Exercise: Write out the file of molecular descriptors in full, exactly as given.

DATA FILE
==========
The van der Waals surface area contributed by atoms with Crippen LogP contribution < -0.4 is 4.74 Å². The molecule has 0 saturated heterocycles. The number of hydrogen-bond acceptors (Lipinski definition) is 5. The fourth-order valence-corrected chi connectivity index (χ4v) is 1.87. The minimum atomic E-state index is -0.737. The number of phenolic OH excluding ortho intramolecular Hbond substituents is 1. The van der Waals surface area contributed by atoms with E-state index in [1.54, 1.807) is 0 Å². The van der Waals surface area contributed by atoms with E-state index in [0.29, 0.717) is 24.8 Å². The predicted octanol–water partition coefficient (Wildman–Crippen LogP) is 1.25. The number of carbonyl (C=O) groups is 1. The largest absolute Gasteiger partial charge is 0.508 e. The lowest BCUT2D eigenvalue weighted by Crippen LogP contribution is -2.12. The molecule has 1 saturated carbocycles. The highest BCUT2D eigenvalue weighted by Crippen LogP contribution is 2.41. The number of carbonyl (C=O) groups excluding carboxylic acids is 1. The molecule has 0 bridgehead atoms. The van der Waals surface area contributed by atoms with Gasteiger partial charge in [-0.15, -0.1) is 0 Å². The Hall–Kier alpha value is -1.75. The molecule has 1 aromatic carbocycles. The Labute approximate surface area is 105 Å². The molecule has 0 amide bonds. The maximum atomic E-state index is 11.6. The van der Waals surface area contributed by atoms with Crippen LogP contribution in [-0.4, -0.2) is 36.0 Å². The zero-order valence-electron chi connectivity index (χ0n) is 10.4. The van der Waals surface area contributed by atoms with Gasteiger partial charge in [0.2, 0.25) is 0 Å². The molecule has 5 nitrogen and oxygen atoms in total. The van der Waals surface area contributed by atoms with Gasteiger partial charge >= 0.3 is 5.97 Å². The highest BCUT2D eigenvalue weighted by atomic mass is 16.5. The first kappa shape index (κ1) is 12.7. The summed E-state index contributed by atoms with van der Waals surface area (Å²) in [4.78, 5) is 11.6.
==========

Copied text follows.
The van der Waals surface area contributed by atoms with Crippen LogP contribution < -0.4 is 4.74 Å². The molecule has 0 saturated heterocycles. The number of hydrogen-bond acceptors (Lipinski definition) is 5. The fourth-order valence-corrected chi connectivity index (χ4v) is 1.87. The minimum atomic E-state index is -0.737. The number of phenolic OH excluding ortho intramolecular Hbond substituents is 1. The van der Waals surface area contributed by atoms with E-state index in [1.54, 1.807) is 0 Å². The van der Waals surface area contributed by atoms with E-state index in [0.29, 0.717) is 24.8 Å². The predicted octanol–water partition coefficient (Wildman–Crippen LogP) is 1.25. The number of carbonyl (C=O) groups is 1. The largest absolute Gasteiger partial charge is 0.508 e. The lowest BCUT2D eigenvalue weighted by Crippen LogP contribution is -2.12. The molecule has 1 saturated carbocycles. The highest BCUT2D eigenvalue weighted by Crippen LogP contribution is 2.41. The number of carbonyl (C=O) groups excluding carboxylic acids is 1. The molecule has 0 bridgehead atoms. The van der Waals surface area contributed by atoms with Gasteiger partial charge in [-0.15, -0.1) is 0 Å². The Hall–Kier alpha value is -1.75. The molecule has 1 aromatic carbocycles. The Labute approximate surface area is 105 Å². The molecule has 0 amide bonds. The maximum atomic E-state index is 11.6. The van der Waals surface area contributed by atoms with Crippen LogP contribution in [-0.4, -0.2) is 36.0 Å². The zero-order valence-electron chi connectivity index (χ0n) is 10.4. The van der Waals surface area contributed by atoms with Gasteiger partial charge in [0.2, 0.25) is 0 Å². The molecule has 5 nitrogen and oxygen atoms in total. The van der Waals surface area contributed by atoms with Gasteiger partial charge >= 0.3 is 5.97 Å². The highest BCUT2D eigenvalue weighted by atomic mass is 16.5. The first kappa shape index (κ1) is 12.7. The summed E-state index contributed by atoms with van der Waals surface area (Å²) in [4.78, 5) is 11.6.